The rugged and remote beauty of the Dingle Peninsula makes it my favorite spot in all of Ireland. The rolling green hills, the wild Atlantic, the islands, the colorful villages and harbor towns. On my first trip to Dingle, my family and I had rented a car to explore. But on my second trip, it was just me and my backpack, longing to find a way to get out of town and explore the surrounding natural beauty. As the best early birthday gift, my parents sent me over to Dingle Horseriding, a lovely stable that offers a variety of treks and riding holidays around the peninsula for any ability.
I opted for a two-hour trek along the Shamrock Trail, the option best suited for riders of any experience (or, you know, no experience, like myself)! The trek costs €75 per person and leaves daily at 10:00 AM, 12:15 PM, and 2:30 PM by appointment. There is also a Gaeltacht River and Beach half-day trail, or the Wild Atlantic and Great Blasket Island full-day trek for more advanced riders. If you’re looking to extend the adventure, Dingle Horseriding offers three day to full week treks around Dingle.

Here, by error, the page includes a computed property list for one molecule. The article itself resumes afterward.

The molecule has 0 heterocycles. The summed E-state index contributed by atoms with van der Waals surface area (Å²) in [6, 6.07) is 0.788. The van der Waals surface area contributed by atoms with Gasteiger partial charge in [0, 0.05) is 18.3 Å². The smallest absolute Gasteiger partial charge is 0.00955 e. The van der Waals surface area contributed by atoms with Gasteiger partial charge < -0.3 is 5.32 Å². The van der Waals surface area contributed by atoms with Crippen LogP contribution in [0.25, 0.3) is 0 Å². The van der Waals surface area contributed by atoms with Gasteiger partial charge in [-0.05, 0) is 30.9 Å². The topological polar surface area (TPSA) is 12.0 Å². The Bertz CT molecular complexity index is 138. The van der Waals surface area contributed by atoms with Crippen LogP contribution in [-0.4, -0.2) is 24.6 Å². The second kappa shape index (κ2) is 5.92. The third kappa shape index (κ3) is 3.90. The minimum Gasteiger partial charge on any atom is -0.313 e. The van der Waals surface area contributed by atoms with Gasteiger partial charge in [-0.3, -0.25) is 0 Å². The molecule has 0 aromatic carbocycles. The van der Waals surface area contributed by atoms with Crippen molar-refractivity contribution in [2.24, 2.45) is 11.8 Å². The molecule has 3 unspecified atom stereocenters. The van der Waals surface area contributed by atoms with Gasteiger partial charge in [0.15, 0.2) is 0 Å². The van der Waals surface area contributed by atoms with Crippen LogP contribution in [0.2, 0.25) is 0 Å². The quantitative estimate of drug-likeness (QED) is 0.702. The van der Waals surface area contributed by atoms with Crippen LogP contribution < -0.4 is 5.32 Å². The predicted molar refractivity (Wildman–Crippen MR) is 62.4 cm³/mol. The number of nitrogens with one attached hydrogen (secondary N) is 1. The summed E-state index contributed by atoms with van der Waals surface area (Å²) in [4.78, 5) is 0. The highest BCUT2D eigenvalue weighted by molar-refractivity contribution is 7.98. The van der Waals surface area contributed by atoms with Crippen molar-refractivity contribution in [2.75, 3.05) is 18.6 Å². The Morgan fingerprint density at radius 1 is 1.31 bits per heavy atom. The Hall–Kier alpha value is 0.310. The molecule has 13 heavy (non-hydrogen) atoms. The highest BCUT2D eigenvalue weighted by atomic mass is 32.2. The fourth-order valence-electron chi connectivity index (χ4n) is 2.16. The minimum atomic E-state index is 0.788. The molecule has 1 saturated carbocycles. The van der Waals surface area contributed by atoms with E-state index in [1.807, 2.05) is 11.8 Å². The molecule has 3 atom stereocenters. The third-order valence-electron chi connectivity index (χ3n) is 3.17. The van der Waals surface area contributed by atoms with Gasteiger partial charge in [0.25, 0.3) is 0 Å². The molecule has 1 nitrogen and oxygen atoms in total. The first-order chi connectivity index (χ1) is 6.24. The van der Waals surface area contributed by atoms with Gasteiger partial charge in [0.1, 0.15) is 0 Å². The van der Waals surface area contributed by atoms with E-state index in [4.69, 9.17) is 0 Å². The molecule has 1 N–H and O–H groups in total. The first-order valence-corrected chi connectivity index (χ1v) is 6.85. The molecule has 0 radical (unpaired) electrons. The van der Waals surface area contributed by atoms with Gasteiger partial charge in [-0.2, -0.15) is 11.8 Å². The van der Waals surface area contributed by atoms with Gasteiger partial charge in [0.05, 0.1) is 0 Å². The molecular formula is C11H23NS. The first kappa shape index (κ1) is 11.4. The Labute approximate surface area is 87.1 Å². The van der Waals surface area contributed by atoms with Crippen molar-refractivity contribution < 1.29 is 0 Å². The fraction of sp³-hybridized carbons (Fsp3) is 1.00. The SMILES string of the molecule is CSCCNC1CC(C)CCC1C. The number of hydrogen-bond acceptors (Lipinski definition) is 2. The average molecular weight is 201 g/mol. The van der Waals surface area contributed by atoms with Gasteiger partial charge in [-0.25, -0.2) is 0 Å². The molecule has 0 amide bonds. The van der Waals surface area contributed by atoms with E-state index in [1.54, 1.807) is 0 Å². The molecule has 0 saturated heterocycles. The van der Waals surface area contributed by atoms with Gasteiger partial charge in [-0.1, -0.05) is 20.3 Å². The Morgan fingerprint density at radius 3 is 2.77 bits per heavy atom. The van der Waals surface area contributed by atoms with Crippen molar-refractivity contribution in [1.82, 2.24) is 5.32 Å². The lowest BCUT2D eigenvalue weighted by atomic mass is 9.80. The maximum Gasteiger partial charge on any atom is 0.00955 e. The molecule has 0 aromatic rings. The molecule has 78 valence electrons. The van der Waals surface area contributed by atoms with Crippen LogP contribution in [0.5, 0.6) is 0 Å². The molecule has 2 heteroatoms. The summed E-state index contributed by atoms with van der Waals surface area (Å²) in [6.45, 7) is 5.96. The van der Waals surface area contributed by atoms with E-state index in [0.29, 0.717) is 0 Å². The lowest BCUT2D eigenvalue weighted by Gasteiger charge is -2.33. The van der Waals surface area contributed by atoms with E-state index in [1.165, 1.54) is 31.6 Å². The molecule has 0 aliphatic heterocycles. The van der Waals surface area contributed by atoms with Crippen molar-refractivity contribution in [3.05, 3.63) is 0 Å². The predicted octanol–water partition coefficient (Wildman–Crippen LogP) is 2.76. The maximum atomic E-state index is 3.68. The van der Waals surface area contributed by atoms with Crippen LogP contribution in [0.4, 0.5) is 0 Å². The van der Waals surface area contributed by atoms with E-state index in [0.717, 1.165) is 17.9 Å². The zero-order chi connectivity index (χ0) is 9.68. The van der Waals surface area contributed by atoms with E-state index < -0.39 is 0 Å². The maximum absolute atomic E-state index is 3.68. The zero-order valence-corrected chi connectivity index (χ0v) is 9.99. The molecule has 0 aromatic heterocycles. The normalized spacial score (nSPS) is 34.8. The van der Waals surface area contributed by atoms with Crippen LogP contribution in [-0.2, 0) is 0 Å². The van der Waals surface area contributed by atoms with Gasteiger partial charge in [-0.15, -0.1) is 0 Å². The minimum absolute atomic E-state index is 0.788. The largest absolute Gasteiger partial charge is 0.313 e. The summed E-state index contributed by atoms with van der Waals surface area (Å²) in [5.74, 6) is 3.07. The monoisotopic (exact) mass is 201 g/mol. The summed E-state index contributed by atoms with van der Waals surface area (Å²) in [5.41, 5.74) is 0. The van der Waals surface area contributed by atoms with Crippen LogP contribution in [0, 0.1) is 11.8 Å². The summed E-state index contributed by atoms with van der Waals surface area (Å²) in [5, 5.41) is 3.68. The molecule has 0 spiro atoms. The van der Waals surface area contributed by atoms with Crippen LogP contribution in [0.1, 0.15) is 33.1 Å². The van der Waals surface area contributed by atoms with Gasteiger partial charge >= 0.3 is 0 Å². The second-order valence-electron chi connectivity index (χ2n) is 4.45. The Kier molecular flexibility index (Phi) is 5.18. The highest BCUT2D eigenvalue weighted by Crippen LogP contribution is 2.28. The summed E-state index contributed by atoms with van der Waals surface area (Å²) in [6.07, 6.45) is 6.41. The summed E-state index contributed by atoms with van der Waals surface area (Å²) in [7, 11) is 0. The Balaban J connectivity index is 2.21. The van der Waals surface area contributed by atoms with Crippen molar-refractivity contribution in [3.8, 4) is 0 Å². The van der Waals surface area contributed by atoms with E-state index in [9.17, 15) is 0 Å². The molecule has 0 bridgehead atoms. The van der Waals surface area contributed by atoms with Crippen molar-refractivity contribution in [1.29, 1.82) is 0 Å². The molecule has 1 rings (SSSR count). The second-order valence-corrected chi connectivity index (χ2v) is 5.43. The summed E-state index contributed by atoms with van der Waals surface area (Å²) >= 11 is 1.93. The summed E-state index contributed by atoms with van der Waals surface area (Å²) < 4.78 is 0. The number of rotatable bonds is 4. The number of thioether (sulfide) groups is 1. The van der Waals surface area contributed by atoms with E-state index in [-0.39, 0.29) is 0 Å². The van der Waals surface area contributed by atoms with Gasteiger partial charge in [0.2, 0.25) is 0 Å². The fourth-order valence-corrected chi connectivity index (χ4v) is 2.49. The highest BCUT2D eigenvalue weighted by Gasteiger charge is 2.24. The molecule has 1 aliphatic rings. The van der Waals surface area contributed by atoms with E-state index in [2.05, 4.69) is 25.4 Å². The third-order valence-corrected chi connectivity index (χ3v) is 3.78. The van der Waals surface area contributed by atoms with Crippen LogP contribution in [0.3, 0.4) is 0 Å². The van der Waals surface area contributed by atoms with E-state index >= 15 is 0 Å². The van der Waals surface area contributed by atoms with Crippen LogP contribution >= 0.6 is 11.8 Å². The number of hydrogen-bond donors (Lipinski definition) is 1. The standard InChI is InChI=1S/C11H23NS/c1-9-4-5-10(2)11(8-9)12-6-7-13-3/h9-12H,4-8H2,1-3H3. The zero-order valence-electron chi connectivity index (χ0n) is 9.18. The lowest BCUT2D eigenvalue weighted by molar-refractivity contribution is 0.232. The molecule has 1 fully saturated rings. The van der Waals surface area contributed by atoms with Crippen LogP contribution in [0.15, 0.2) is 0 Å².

Trekking the Shamrock Trail
Their stables are located just to the north of Dingle town, accessible by either a short drive or scenic walk. I chose the later, and was rewarded with stunning views of emerald hills dotted in heather and violet fairy thimbles – just a taste of what I would discover on the trail.
The Shamrock Trail leads up the mountain that overlooks the town of Dingle to the north behind the stables. At first, the trek featured a lush and rugged landscape. We passed rogue sheep grazing in the hills as we climbed the steep mountain. At the peak, the view opens up to reveal the whole peninsula and the ocean beyond the coast. The trail continues over the mountain’s peaks. To the West, Mount Eagle, Ceann Sibeal, and the great Blasket Islands can be seen. To the South, the harbor town of Dingle comes into view, and beyond that the Iveragh Peninsula and Ring of Kerry. And as we rode north, we could see Mount Brandon, the highest peak on the peninsula. Despite very limited riding experience in my group, our leader lead us in a trot every once in a while, and there’s nothing more freeing than the breeze of the Atlantic whipping through your hair as you rush through the hills of Ireland.
So if you are heading to Dingle, consider exploring the scenery in a new way. But enough talking! I’ll let the photos of my experience speak for themselves. Disclaimer: even they don’t do the experience justice.
Do you prefer to explore by horseback or by car? If you’re heading to Dingle, check out my post on exploring Dingle Peninsula’s Slea Head Drive here!